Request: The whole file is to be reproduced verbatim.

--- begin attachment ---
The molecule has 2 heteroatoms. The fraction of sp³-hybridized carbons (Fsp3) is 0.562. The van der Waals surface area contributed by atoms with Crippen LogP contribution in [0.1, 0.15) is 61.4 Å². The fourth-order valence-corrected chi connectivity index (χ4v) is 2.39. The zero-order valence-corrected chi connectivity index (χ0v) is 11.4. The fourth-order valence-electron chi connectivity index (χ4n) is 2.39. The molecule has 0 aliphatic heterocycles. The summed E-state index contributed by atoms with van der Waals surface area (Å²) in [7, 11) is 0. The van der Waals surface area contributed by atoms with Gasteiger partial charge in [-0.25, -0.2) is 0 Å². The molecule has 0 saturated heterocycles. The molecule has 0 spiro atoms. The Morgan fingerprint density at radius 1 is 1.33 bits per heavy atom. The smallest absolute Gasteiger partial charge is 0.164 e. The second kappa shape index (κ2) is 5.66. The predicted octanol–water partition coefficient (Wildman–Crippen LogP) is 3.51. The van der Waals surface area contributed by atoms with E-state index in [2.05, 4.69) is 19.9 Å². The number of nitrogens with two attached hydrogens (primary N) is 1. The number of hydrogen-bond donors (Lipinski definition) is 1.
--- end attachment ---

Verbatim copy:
The molecule has 2 heteroatoms. The fraction of sp³-hybridized carbons (Fsp3) is 0.562. The van der Waals surface area contributed by atoms with Crippen LogP contribution in [0.1, 0.15) is 61.4 Å². The fourth-order valence-corrected chi connectivity index (χ4v) is 2.39. The zero-order valence-corrected chi connectivity index (χ0v) is 11.4. The fourth-order valence-electron chi connectivity index (χ4n) is 2.39. The molecule has 0 aliphatic heterocycles. The summed E-state index contributed by atoms with van der Waals surface area (Å²) in [7, 11) is 0. The van der Waals surface area contributed by atoms with Gasteiger partial charge in [-0.25, -0.2) is 0 Å². The molecule has 0 saturated heterocycles. The molecule has 0 spiro atoms. The Morgan fingerprint density at radius 1 is 1.33 bits per heavy atom. The smallest absolute Gasteiger partial charge is 0.164 e. The second kappa shape index (κ2) is 5.66. The predicted octanol–water partition coefficient (Wildman–Crippen LogP) is 3.51. The van der Waals surface area contributed by atoms with E-state index in [2.05, 4.69) is 19.9 Å². The number of nitrogens with two attached hydrogens (primary N) is 1. The number of hydrogen-bond donors (Lipinski definition) is 1.